Shares in Wendy’s stock soared more than 25% Tuesday, hitting an all-time high, thanks entirely to Reddit.
The Dublin, Ohio-based burger chain became a “meme stock” similar to companies like the gaming retailer GameStop and the movie theater chain AMC.
Meme stocks are subject to excessive trading by retail investors who peruse Internet forums or social media, notably the Reddit forum r/wallstreetbets, whose followers have pushed various stocks—like Tesla, for instance—to stratospheric highs.
Earlier this year, these retail investors took on hedge funds and other big investors who “short” stocks, or bet that they will decline, by pouring their money into certain shares. That sent GameStop shares soaring from less than $20 a share to more than $300 in a matter of weeks in January—even though the company has been losing millions while closing locations and facing a future in which consumers get their games over the Internet.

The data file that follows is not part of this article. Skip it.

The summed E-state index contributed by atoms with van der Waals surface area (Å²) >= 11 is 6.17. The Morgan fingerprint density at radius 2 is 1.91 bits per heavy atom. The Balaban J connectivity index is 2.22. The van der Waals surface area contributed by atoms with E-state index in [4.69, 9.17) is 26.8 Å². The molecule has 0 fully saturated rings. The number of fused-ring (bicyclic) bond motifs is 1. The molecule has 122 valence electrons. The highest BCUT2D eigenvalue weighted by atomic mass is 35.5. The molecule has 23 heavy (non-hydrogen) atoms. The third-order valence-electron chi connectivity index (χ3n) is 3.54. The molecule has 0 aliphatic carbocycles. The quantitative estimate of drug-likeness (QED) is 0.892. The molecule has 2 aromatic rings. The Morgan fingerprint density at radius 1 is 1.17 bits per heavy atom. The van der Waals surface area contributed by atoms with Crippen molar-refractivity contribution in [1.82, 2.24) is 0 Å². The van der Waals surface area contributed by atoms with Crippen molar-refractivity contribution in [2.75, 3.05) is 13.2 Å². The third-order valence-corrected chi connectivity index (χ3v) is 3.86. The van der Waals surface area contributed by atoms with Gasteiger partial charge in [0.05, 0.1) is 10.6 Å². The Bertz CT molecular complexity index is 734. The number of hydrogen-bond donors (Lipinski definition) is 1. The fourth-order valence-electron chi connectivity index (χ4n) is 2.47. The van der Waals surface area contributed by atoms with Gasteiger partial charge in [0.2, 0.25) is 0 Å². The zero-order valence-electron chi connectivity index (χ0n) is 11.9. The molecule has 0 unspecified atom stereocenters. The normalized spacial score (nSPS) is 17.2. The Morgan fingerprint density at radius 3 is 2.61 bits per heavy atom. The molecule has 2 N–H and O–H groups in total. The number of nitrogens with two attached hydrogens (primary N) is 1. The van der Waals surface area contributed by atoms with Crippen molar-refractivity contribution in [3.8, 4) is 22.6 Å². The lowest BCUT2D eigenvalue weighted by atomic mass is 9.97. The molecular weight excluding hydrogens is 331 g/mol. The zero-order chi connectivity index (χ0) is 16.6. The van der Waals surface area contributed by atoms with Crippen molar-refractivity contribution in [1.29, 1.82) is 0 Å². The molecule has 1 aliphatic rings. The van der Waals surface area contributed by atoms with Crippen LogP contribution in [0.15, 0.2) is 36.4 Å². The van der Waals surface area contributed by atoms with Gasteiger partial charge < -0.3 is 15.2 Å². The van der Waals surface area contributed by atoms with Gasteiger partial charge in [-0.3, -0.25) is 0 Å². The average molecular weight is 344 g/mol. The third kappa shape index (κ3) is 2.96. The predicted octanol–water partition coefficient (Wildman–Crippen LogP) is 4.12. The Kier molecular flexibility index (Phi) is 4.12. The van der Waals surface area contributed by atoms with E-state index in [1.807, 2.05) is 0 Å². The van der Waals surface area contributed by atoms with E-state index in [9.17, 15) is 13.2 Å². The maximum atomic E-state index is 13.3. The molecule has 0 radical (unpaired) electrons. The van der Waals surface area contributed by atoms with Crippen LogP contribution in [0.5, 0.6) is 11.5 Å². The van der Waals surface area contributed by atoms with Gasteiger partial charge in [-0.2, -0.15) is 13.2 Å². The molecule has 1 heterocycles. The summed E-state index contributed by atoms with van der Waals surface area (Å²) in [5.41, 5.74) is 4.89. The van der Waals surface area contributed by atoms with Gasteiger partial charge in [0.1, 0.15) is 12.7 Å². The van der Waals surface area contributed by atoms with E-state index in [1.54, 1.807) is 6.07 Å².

AMC, similarly, soared from the low single digits in January to $20 a share within days. It maintained a $10 a share level until last week when it started communicating directly with retail investors—going so far as to offer those investors free popcorn. The value of the company’s shares more than tripled as a result.
Wendy's issued no real news to generate such interest, though it did announce a new Summer Strawberry Chicken Salad on Monday.
Instead, Reddit users have been pushing the stock, along with other stocks like the health care company Clover Health. The meme stock tracking site Yolostocks ranked Wendy’s sixth among top tickers on the forum, up from a previous rank of 22.
One user called Wendy’s “the perfect stock” for the forum, noting its salad, chicken tenders and its social media presence, which is “no stranger to memes” and has interacted with GameStop.
Wendy's stock was up as much as 30% in pre-market trading on Tuesday and opened 14% higher. It closed the day up nearly 26% to $28.86 per share.